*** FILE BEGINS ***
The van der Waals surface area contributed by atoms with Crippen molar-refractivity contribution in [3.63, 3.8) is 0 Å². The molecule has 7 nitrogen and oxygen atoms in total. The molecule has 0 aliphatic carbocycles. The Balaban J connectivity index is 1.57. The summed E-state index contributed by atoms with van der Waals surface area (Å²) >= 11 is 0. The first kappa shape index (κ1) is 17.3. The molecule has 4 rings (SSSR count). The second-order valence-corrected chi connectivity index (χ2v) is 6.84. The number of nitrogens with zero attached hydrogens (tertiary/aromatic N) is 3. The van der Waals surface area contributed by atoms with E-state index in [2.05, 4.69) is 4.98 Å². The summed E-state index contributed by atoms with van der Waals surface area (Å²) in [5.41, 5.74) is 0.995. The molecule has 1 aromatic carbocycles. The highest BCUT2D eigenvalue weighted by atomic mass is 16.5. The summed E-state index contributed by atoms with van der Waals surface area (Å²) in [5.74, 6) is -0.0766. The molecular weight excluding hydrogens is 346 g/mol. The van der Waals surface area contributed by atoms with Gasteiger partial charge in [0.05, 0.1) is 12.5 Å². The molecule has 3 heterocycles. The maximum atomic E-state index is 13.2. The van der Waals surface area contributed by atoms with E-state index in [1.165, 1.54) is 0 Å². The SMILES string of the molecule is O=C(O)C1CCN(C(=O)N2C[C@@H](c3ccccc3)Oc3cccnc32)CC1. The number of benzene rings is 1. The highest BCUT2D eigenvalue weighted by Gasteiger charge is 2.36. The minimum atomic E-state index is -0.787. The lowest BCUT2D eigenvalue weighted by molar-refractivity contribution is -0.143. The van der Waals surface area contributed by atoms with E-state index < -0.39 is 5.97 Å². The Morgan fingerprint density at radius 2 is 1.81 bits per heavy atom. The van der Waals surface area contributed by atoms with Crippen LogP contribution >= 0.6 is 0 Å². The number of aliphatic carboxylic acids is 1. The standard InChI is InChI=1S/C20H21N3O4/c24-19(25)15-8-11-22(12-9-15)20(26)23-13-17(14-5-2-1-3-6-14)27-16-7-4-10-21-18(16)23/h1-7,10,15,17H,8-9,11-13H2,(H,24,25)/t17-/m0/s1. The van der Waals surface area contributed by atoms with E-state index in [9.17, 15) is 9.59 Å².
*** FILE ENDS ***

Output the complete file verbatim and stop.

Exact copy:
The van der Waals surface area contributed by atoms with Crippen molar-refractivity contribution in [3.63, 3.8) is 0 Å². The molecule has 7 nitrogen and oxygen atoms in total. The molecule has 0 aliphatic carbocycles. The Balaban J connectivity index is 1.57. The summed E-state index contributed by atoms with van der Waals surface area (Å²) >= 11 is 0. The first kappa shape index (κ1) is 17.3. The molecule has 4 rings (SSSR count). The second-order valence-corrected chi connectivity index (χ2v) is 6.84. The number of nitrogens with zero attached hydrogens (tertiary/aromatic N) is 3. The van der Waals surface area contributed by atoms with E-state index in [2.05, 4.69) is 4.98 Å². The summed E-state index contributed by atoms with van der Waals surface area (Å²) in [5.41, 5.74) is 0.995. The molecule has 1 aromatic carbocycles. The highest BCUT2D eigenvalue weighted by atomic mass is 16.5. The summed E-state index contributed by atoms with van der Waals surface area (Å²) in [5.74, 6) is -0.0766. The molecular weight excluding hydrogens is 346 g/mol. The van der Waals surface area contributed by atoms with Gasteiger partial charge in [0.05, 0.1) is 12.5 Å². The molecule has 3 heterocycles. The maximum atomic E-state index is 13.2. The van der Waals surface area contributed by atoms with E-state index in [1.165, 1.54) is 0 Å². The SMILES string of the molecule is O=C(O)C1CCN(C(=O)N2C[C@@H](c3ccccc3)Oc3cccnc32)CC1. The number of benzene rings is 1. The highest BCUT2D eigenvalue weighted by Gasteiger charge is 2.36. The minimum atomic E-state index is -0.787. The lowest BCUT2D eigenvalue weighted by molar-refractivity contribution is -0.143. The van der Waals surface area contributed by atoms with E-state index < -0.39 is 5.97 Å². The Morgan fingerprint density at radius 2 is 1.81 bits per heavy atom. The van der Waals surface area contributed by atoms with Crippen LogP contribution >= 0.6 is 0 Å². The number of aliphatic carboxylic acids is 1. The standard InChI is InChI=1S/C20H21N3O4/c24-19(25)15-8-11-22(12-9-15)20(26)23-13-17(14-5-2-1-3-6-14)27-16-7-4-10-21-18(16)23/h1-7,10,15,17H,8-9,11-13H2,(H,24,25)/t17-/m0/s1. The van der Waals surface area contributed by atoms with E-state index in [9.17, 15) is 9.59 Å².